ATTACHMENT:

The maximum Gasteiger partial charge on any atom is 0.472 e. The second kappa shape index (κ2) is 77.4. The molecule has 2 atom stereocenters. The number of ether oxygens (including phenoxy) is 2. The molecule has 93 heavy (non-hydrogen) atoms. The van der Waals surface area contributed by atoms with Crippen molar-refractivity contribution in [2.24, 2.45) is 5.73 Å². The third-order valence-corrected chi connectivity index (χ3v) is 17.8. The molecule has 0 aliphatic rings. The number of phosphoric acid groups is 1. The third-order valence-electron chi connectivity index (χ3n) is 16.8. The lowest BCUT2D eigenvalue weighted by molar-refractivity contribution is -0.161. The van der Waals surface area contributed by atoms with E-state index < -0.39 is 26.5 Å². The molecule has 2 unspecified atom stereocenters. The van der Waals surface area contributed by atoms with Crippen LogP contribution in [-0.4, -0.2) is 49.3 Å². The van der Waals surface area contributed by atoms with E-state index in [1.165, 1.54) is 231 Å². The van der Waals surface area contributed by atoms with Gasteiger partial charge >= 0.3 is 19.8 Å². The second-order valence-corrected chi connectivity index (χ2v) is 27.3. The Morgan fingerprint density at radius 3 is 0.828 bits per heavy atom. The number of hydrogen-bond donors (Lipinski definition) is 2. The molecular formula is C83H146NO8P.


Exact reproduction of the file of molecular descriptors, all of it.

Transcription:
The maximum Gasteiger partial charge on any atom is 0.472 e. The second kappa shape index (κ2) is 77.4. The molecule has 2 atom stereocenters. The number of ether oxygens (including phenoxy) is 2. The molecule has 93 heavy (non-hydrogen) atoms. The van der Waals surface area contributed by atoms with Crippen molar-refractivity contribution in [2.24, 2.45) is 5.73 Å². The third-order valence-corrected chi connectivity index (χ3v) is 17.8. The molecule has 0 aliphatic rings. The number of phosphoric acid groups is 1. The third-order valence-electron chi connectivity index (χ3n) is 16.8. The lowest BCUT2D eigenvalue weighted by molar-refractivity contribution is -0.161. The van der Waals surface area contributed by atoms with E-state index < -0.39 is 26.5 Å². The molecule has 2 unspecified atom stereocenters. The van der Waals surface area contributed by atoms with Crippen LogP contribution in [-0.4, -0.2) is 49.3 Å². The van der Waals surface area contributed by atoms with E-state index in [1.165, 1.54) is 231 Å². The van der Waals surface area contributed by atoms with Gasteiger partial charge >= 0.3 is 19.8 Å². The second-order valence-corrected chi connectivity index (χ2v) is 27.3. The Morgan fingerprint density at radius 3 is 0.828 bits per heavy atom. The number of hydrogen-bond donors (Lipinski definition) is 2. The molecular formula is C83H146NO8P.